You’ve decided to start the job search but do you know what want from your next job? Whether its career or lifestyle motivated, we typically leave our current employment to change or improve a situation. Understanding your motivations and being clear on what you want is the key to negotiating your next job.
This article explores motivations for leaving your current role and things you need to consider when negotiating your next role.
What do you want?
What’s going to make leaving the comfort of your current job worthwhile? While we all typically want to make more money as we move to another job, that isn’t always the sole reason. There are also many other considerations:
- Are you looking to advance your career and take the next logical step?
- Do you want more responsibility and more challenges?
- Are you looking for new learning opportunities?
- Are you looking to get out of the fast lane and take on fewer responsibilities?
- Do you want to be closer to home?
- Are you tired of the road warrior syndrome or do you want to become a road warrior and travel more?
- We will not “burn” your references or friends for our individual gain
- Are you looking for a less stressful environment?
Remember the big increase might not mean anything if you are stressed to the max and are not liking the travel. Be clear on what’s important to you and where you want to make the trade-offs. After all, you want to make sure your next move meets your expectations.
Show me the Money
If one of your reasons to move is to make more money, ask yourself how much more do you want to make?
What’s reasonable to one person may not be to the next. Typically the majority of people look for between a 5 to 15 percent increase on their base salary. If you’re hoping for a 20 percent plus increase, you may be disappointed unless you have those “really hot and hard to find skills” or are seriously underpaid.
You’ll want to factor potential bonuses into your overall compensation. It’s important to understand the way a bonus is structured. You’ll need to know what the bonus percentage is, whether it’s earned due to personal performance, company performance, team performance or a combination of any of these items. You’ll want to know the historical story of bonuses. Have they paid out every year and how much has paid out on average over the last 5 years?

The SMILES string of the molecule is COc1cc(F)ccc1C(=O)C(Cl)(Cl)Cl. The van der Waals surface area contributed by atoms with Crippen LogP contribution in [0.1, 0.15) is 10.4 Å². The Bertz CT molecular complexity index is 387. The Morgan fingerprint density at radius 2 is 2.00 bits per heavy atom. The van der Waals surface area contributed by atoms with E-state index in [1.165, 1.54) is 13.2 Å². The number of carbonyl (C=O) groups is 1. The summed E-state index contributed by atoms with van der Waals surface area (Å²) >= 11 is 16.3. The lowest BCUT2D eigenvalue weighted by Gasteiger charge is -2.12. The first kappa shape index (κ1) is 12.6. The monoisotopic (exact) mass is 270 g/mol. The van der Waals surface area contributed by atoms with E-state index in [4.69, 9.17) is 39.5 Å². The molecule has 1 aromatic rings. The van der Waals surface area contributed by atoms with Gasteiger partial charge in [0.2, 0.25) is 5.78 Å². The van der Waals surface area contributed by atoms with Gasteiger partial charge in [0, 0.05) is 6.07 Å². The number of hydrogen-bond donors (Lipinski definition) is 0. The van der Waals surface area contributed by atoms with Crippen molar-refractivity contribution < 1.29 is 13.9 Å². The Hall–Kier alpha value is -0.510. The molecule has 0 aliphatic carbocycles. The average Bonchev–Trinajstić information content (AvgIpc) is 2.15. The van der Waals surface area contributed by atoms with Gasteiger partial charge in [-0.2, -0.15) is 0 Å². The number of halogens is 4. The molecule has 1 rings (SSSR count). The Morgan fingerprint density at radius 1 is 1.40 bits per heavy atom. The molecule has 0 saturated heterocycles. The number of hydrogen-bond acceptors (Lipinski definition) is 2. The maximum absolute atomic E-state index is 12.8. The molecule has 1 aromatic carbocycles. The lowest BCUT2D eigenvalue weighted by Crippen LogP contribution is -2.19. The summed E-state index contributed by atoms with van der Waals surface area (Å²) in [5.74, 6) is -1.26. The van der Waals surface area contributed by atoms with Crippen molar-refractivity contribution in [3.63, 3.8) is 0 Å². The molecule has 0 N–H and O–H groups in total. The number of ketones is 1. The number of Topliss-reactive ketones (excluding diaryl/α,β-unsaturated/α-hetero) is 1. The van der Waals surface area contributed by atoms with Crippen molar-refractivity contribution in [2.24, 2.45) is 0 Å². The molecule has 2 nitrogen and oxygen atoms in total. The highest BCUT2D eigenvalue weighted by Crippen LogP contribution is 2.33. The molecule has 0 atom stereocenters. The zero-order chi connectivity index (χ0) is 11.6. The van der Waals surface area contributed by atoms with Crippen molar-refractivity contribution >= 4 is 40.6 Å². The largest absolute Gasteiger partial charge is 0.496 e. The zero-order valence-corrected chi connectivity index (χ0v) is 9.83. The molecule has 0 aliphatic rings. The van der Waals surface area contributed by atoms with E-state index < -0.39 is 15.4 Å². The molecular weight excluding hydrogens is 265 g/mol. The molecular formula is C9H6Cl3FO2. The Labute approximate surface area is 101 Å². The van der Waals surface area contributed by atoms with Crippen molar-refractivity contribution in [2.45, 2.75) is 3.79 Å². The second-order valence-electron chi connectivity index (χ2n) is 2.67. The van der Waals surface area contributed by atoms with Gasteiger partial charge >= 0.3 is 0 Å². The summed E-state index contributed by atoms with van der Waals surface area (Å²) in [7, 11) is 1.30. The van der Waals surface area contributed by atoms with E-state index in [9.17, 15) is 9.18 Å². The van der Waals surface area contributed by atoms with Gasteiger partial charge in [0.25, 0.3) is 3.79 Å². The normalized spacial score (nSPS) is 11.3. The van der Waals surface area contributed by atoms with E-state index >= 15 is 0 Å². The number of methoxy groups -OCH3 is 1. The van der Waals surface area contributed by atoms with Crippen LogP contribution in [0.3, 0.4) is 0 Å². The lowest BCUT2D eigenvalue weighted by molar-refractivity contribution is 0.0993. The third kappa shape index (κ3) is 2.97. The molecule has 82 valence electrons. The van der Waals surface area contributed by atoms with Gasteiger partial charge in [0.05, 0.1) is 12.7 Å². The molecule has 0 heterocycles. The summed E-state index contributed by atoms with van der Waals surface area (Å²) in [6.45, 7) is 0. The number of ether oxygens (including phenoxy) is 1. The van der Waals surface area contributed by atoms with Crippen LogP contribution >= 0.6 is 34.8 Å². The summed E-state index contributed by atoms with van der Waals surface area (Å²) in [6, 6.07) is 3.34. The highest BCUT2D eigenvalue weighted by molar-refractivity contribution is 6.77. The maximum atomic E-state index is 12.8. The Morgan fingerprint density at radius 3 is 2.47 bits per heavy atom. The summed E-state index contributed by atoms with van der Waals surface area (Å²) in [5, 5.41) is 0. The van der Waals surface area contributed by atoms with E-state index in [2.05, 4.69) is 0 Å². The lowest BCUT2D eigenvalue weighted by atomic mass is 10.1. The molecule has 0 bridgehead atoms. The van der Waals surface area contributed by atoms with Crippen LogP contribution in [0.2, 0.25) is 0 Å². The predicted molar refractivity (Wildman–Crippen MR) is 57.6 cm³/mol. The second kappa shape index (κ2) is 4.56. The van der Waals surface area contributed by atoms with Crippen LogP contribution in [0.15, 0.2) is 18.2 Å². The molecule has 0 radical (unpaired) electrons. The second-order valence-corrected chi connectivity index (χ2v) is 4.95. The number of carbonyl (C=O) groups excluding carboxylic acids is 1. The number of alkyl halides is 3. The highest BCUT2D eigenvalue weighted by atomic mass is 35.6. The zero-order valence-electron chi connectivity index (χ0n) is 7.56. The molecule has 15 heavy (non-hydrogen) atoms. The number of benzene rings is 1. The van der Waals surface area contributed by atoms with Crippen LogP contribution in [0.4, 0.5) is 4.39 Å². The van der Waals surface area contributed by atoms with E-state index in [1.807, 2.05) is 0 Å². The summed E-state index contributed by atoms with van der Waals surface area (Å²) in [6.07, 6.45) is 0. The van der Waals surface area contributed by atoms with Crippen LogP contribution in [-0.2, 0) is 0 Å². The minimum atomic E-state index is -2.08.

Here are some other additional monetary incentives to consider:
- Signing bonus, repayable within 6/12 months if the candidate leaves within that time frame
- Guaranteed first year bonus
- Stock options and employee share plans
What to look for in an offer
In all cases, your offer should list the monetary and non monetary benefits you will receive. If applicable, the offer should contain most of the following items:
- Job title
- Start date
- Who the position reports to
- Where the role is located
- Base salary/annual compensation
- Bonus information – explain how the bonus works i.e.: a percentage of salary, when it pays out — quarterly, annually, based, whether it’s based on individual performance or company or a combination
- Review date
- Probationary periods
- Entitlement to join company benefit program and when
- Vacation entitlement
- Other benefits such as RRSP match, pension, stock options, free gym membership, payment of professional membership fees etc
Consider other attractions
You can also consider these other non-monetary benefits, and their value will depend on what they represent to you personally:
- Job sharing
- Growth, learning and development opportunities
- Recognition for innovative thinking in the form of a points program with rewards
- Health and fitness programs
- Additional days off , “well being” days
- Day off for birthdays or annual anniversary with the company
- Paid sabbaticals, after a number of years services
- Additional vacation days, after a number of years service
- Additional time off/ or paid trips if employees hit certain targets
Weighing your options
Not all companies can offer extra flexible arrangements, so it’s very important to consider how you feel about the role, your boss and the environment. You need to look at the total package and weigh up all pros and cons.
If you receive a good offer that you are happy with and think is fair, do not start to negotiate just to negotiate. While negotiating is more acceptable today, it’s still risky, so don’t jeopardize a good opportunity just because you think you are supposed to haggle over the annual salary.
If you are genuinely a little bit disappointed with the offer, then go back and ask in a reasonable manner for whatever it is you would like to see. Perhaps it’s some extra vacation, or a little bit on the base, paid parking, or tuition reimbursement. Outline whatever is most important to you.
It’s very important you ask for what you want in one fell swoop. Don’t keep going back repeatedly to squeeze a little bit more, it won’t impress your new employer who may retract the offer.
Know your parameters. If your offer cannot be increased, is it really a deal breaker? Remember an extra $1000 after tax works out at about $54 per month in your pocket. If this job and company represents a huge opportunity to progress, consider if it’s really worth turning down.
Essentially, if this is a company that you believe will be great for your career and you’ve connected with your new boss and fellow employees, you’ll want to weigh that above all else. It’s very important to be happy and challenged at work and its not always necessarily about the money.